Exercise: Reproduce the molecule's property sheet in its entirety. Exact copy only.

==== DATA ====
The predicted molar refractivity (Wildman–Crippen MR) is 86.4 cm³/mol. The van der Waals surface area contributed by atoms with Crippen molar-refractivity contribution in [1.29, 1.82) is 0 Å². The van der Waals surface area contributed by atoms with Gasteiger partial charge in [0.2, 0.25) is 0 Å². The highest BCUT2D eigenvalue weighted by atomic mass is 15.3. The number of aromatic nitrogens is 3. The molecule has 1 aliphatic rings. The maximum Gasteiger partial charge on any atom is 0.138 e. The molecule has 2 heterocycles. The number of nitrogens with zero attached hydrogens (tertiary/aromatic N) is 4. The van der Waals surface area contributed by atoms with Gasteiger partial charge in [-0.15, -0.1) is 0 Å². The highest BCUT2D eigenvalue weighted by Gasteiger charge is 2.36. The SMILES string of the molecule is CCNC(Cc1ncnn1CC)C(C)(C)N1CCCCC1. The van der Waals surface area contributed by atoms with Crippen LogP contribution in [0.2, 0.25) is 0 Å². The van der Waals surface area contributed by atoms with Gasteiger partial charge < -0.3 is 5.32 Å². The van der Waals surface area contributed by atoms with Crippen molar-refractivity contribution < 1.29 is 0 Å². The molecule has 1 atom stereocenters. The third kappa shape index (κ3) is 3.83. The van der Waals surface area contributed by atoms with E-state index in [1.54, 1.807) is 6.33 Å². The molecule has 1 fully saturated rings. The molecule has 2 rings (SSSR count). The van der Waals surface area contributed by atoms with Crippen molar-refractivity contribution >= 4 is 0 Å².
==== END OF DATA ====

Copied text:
The predicted molar refractivity (Wildman–Crippen MR) is 86.4 cm³/mol. The van der Waals surface area contributed by atoms with Crippen molar-refractivity contribution in [1.29, 1.82) is 0 Å². The van der Waals surface area contributed by atoms with Gasteiger partial charge in [0.2, 0.25) is 0 Å². The highest BCUT2D eigenvalue weighted by atomic mass is 15.3. The number of aromatic nitrogens is 3. The molecule has 1 aliphatic rings. The maximum Gasteiger partial charge on any atom is 0.138 e. The molecule has 2 heterocycles. The number of nitrogens with zero attached hydrogens (tertiary/aromatic N) is 4. The van der Waals surface area contributed by atoms with Gasteiger partial charge in [-0.15, -0.1) is 0 Å². The highest BCUT2D eigenvalue weighted by Gasteiger charge is 2.36. The SMILES string of the molecule is CCNC(Cc1ncnn1CC)C(C)(C)N1CCCCC1. The van der Waals surface area contributed by atoms with Crippen LogP contribution in [0.2, 0.25) is 0 Å². The van der Waals surface area contributed by atoms with Gasteiger partial charge < -0.3 is 5.32 Å². The van der Waals surface area contributed by atoms with Crippen molar-refractivity contribution < 1.29 is 0 Å². The molecule has 1 atom stereocenters. The third kappa shape index (κ3) is 3.83. The van der Waals surface area contributed by atoms with E-state index in [1.54, 1.807) is 6.33 Å². The molecule has 1 fully saturated rings. The molecule has 2 rings (SSSR count). The van der Waals surface area contributed by atoms with Crippen molar-refractivity contribution >= 4 is 0 Å².